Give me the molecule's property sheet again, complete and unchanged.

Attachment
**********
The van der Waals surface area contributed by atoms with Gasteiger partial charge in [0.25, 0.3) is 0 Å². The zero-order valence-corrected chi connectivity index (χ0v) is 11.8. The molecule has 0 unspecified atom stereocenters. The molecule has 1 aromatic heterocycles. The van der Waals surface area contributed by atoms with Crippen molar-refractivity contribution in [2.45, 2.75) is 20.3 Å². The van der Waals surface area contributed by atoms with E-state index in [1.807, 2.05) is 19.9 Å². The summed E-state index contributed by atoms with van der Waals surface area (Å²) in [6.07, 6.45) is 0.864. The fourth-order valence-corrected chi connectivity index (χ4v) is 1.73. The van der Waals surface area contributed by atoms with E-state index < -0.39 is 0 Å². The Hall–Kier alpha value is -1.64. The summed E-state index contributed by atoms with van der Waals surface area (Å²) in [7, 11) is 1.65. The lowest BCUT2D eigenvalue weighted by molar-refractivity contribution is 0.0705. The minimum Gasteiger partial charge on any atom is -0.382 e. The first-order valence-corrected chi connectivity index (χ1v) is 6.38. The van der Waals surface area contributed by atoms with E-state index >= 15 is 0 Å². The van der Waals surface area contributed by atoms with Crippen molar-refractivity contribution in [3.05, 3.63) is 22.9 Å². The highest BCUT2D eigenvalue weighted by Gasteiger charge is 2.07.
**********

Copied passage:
The van der Waals surface area contributed by atoms with Gasteiger partial charge in [0.25, 0.3) is 0 Å². The zero-order valence-corrected chi connectivity index (χ0v) is 11.8. The molecule has 0 unspecified atom stereocenters. The molecule has 1 aromatic heterocycles. The van der Waals surface area contributed by atoms with Crippen molar-refractivity contribution in [2.45, 2.75) is 20.3 Å². The van der Waals surface area contributed by atoms with E-state index in [1.807, 2.05) is 19.9 Å². The summed E-state index contributed by atoms with van der Waals surface area (Å²) in [6.07, 6.45) is 0.864. The fourth-order valence-corrected chi connectivity index (χ4v) is 1.73. The van der Waals surface area contributed by atoms with E-state index < -0.39 is 0 Å². The Hall–Kier alpha value is -1.64. The summed E-state index contributed by atoms with van der Waals surface area (Å²) in [7, 11) is 1.65. The lowest BCUT2D eigenvalue weighted by molar-refractivity contribution is 0.0705. The minimum Gasteiger partial charge on any atom is -0.382 e. The first-order valence-corrected chi connectivity index (χ1v) is 6.38. The van der Waals surface area contributed by atoms with E-state index >= 15 is 0 Å². The van der Waals surface area contributed by atoms with Crippen molar-refractivity contribution in [3.05, 3.63) is 22.9 Å². The highest BCUT2D eigenvalue weighted by Gasteiger charge is 2.07.